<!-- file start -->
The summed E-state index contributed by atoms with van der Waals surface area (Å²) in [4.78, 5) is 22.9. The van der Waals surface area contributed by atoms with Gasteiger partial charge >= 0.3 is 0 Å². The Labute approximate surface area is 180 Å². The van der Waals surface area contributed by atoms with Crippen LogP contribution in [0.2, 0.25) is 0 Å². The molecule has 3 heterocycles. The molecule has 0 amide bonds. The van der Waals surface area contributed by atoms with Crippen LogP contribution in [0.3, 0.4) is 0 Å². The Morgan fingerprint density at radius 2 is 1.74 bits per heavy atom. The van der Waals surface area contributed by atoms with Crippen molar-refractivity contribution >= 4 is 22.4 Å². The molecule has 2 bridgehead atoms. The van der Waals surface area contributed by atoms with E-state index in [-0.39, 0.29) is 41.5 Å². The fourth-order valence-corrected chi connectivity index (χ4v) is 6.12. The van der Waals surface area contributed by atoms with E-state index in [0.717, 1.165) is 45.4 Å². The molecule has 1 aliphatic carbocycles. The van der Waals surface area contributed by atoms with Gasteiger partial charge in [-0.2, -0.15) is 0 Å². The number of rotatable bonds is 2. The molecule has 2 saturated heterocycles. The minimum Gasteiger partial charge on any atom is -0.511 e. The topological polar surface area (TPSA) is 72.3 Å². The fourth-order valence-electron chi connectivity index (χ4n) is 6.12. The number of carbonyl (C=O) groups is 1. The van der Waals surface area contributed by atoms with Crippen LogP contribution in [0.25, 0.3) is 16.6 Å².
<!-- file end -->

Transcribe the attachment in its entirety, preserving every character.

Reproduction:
The summed E-state index contributed by atoms with van der Waals surface area (Å²) in [4.78, 5) is 22.9. The van der Waals surface area contributed by atoms with Gasteiger partial charge >= 0.3 is 0 Å². The Labute approximate surface area is 180 Å². The van der Waals surface area contributed by atoms with Crippen LogP contribution in [0.2, 0.25) is 0 Å². The molecule has 3 heterocycles. The molecule has 0 amide bonds. The van der Waals surface area contributed by atoms with Crippen LogP contribution in [0.3, 0.4) is 0 Å². The Morgan fingerprint density at radius 2 is 1.74 bits per heavy atom. The van der Waals surface area contributed by atoms with Crippen molar-refractivity contribution >= 4 is 22.4 Å². The molecule has 2 bridgehead atoms. The van der Waals surface area contributed by atoms with E-state index in [-0.39, 0.29) is 41.5 Å². The fourth-order valence-corrected chi connectivity index (χ4v) is 6.12. The van der Waals surface area contributed by atoms with E-state index in [0.717, 1.165) is 45.4 Å². The molecule has 1 aliphatic carbocycles. The van der Waals surface area contributed by atoms with Gasteiger partial charge in [-0.2, -0.15) is 0 Å². The number of rotatable bonds is 2. The molecule has 2 saturated heterocycles. The minimum Gasteiger partial charge on any atom is -0.511 e. The topological polar surface area (TPSA) is 72.3 Å². The fourth-order valence-electron chi connectivity index (χ4n) is 6.12. The number of carbonyl (C=O) groups is 1. The van der Waals surface area contributed by atoms with Crippen LogP contribution in [0.25, 0.3) is 16.6 Å².